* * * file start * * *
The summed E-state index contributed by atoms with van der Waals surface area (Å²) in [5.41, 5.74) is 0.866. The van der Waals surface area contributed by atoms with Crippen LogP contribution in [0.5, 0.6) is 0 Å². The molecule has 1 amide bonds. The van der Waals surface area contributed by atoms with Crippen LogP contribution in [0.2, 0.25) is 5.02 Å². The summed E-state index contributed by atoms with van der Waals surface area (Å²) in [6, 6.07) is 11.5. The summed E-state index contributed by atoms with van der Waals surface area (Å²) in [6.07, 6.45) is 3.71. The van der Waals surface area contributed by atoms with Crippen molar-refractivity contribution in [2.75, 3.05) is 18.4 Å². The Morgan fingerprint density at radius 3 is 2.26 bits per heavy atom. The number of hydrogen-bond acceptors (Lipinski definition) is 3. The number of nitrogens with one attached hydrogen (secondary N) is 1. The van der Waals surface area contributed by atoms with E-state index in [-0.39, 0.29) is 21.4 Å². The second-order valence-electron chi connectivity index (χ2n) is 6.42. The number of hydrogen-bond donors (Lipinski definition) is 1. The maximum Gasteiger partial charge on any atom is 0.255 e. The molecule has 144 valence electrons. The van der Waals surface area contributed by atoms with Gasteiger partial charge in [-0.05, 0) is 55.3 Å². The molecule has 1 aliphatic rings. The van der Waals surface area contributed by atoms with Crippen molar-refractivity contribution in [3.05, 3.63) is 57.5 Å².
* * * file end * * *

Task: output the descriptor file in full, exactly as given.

The summed E-state index contributed by atoms with van der Waals surface area (Å²) in [5.41, 5.74) is 0.866. The van der Waals surface area contributed by atoms with Crippen LogP contribution in [0.5, 0.6) is 0 Å². The molecule has 1 amide bonds. The van der Waals surface area contributed by atoms with Crippen LogP contribution in [0.2, 0.25) is 5.02 Å². The summed E-state index contributed by atoms with van der Waals surface area (Å²) in [6, 6.07) is 11.5. The summed E-state index contributed by atoms with van der Waals surface area (Å²) in [6.07, 6.45) is 3.71. The van der Waals surface area contributed by atoms with Crippen molar-refractivity contribution in [2.75, 3.05) is 18.4 Å². The Morgan fingerprint density at radius 3 is 2.26 bits per heavy atom. The number of hydrogen-bond acceptors (Lipinski definition) is 3. The number of nitrogens with one attached hydrogen (secondary N) is 1. The van der Waals surface area contributed by atoms with E-state index in [-0.39, 0.29) is 21.4 Å². The second-order valence-electron chi connectivity index (χ2n) is 6.42. The number of hydrogen-bond donors (Lipinski definition) is 1. The maximum Gasteiger partial charge on any atom is 0.255 e. The molecule has 144 valence electrons. The van der Waals surface area contributed by atoms with Gasteiger partial charge in [-0.05, 0) is 55.3 Å². The molecule has 1 aliphatic rings. The van der Waals surface area contributed by atoms with Crippen molar-refractivity contribution in [3.05, 3.63) is 57.5 Å².